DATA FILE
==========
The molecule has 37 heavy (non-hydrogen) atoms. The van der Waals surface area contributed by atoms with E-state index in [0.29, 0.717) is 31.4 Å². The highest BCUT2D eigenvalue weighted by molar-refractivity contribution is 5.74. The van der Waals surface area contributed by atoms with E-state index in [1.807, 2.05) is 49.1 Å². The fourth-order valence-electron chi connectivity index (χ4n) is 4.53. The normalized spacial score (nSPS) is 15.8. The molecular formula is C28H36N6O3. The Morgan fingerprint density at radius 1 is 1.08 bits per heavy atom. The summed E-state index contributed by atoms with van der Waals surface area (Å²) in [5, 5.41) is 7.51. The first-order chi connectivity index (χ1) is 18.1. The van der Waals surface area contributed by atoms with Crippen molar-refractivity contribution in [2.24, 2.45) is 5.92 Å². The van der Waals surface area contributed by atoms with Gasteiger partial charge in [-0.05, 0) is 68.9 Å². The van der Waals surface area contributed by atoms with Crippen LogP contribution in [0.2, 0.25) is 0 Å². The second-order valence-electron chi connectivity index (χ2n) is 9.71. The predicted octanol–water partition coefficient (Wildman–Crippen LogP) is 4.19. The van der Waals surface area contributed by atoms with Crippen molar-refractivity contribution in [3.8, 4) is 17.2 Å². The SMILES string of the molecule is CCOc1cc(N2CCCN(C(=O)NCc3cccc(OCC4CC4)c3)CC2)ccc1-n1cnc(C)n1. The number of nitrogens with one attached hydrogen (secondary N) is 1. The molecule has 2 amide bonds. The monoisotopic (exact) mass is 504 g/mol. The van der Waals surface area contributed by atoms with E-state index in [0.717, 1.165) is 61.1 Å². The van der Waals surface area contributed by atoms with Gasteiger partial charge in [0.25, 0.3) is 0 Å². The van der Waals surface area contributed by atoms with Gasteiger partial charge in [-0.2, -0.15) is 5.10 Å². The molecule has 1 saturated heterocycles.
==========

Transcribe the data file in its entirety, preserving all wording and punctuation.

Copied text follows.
The molecule has 37 heavy (non-hydrogen) atoms. The van der Waals surface area contributed by atoms with E-state index in [0.29, 0.717) is 31.4 Å². The highest BCUT2D eigenvalue weighted by molar-refractivity contribution is 5.74. The van der Waals surface area contributed by atoms with E-state index in [1.807, 2.05) is 49.1 Å². The fourth-order valence-electron chi connectivity index (χ4n) is 4.53. The normalized spacial score (nSPS) is 15.8. The molecular formula is C28H36N6O3. The Morgan fingerprint density at radius 1 is 1.08 bits per heavy atom. The summed E-state index contributed by atoms with van der Waals surface area (Å²) in [5, 5.41) is 7.51. The first-order chi connectivity index (χ1) is 18.1. The van der Waals surface area contributed by atoms with Crippen molar-refractivity contribution in [2.24, 2.45) is 5.92 Å². The van der Waals surface area contributed by atoms with Gasteiger partial charge in [-0.05, 0) is 68.9 Å². The van der Waals surface area contributed by atoms with Crippen LogP contribution in [0.2, 0.25) is 0 Å². The second-order valence-electron chi connectivity index (χ2n) is 9.71. The predicted octanol–water partition coefficient (Wildman–Crippen LogP) is 4.19. The van der Waals surface area contributed by atoms with Crippen molar-refractivity contribution in [3.8, 4) is 17.2 Å². The SMILES string of the molecule is CCOc1cc(N2CCCN(C(=O)NCc3cccc(OCC4CC4)c3)CC2)ccc1-n1cnc(C)n1. The number of nitrogens with one attached hydrogen (secondary N) is 1. The molecule has 2 amide bonds. The monoisotopic (exact) mass is 504 g/mol. The van der Waals surface area contributed by atoms with E-state index in [0.717, 1.165) is 61.1 Å². The van der Waals surface area contributed by atoms with Gasteiger partial charge in [0.25, 0.3) is 0 Å². The van der Waals surface area contributed by atoms with Gasteiger partial charge in [-0.2, -0.15) is 5.10 Å². The molecule has 1 saturated heterocycles.